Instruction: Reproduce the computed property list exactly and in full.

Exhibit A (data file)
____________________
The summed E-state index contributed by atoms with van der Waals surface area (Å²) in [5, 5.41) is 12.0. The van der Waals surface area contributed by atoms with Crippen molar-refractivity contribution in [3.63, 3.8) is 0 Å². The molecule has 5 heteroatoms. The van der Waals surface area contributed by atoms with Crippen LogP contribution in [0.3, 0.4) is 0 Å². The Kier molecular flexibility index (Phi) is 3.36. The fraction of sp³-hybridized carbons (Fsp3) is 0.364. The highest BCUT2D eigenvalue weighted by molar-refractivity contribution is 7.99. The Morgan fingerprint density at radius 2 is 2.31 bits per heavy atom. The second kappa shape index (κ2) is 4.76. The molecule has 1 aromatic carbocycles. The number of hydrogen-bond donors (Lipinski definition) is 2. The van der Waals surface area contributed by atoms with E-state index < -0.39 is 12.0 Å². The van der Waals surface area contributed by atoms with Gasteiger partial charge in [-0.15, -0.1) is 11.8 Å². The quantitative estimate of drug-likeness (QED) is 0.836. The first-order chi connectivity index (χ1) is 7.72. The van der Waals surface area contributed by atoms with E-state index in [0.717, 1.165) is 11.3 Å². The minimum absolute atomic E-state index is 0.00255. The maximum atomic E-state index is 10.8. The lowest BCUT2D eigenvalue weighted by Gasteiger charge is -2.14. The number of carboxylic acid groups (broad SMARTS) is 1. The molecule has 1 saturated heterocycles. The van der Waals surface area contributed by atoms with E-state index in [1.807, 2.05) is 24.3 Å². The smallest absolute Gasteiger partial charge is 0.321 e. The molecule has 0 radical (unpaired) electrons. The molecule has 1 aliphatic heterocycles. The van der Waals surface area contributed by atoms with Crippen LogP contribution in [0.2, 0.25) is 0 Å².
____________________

The summed E-state index contributed by atoms with van der Waals surface area (Å²) in [5, 5.41) is 12.0. The van der Waals surface area contributed by atoms with Crippen molar-refractivity contribution in [3.63, 3.8) is 0 Å². The molecule has 5 heteroatoms. The van der Waals surface area contributed by atoms with Crippen LogP contribution in [0.3, 0.4) is 0 Å². The Kier molecular flexibility index (Phi) is 3.36. The fraction of sp³-hybridized carbons (Fsp3) is 0.364. The highest BCUT2D eigenvalue weighted by molar-refractivity contribution is 7.99. The Morgan fingerprint density at radius 2 is 2.31 bits per heavy atom. The second kappa shape index (κ2) is 4.76. The molecule has 1 aromatic carbocycles. The number of hydrogen-bond donors (Lipinski definition) is 2. The van der Waals surface area contributed by atoms with E-state index < -0.39 is 12.0 Å². The van der Waals surface area contributed by atoms with Gasteiger partial charge in [-0.15, -0.1) is 11.8 Å². The quantitative estimate of drug-likeness (QED) is 0.836. The first-order chi connectivity index (χ1) is 7.72. The van der Waals surface area contributed by atoms with E-state index in [0.717, 1.165) is 11.3 Å². The minimum absolute atomic E-state index is 0.00255. The maximum atomic E-state index is 10.8. The lowest BCUT2D eigenvalue weighted by Gasteiger charge is -2.14. The number of carboxylic acid groups (broad SMARTS) is 1. The molecule has 1 saturated heterocycles. The van der Waals surface area contributed by atoms with E-state index in [1.807, 2.05) is 24.3 Å². The smallest absolute Gasteiger partial charge is 0.321 e. The molecule has 0 radical (unpaired) electrons. The molecule has 1 aliphatic heterocycles. The van der Waals surface area contributed by atoms with Crippen LogP contribution in [0.2, 0.25) is 0 Å².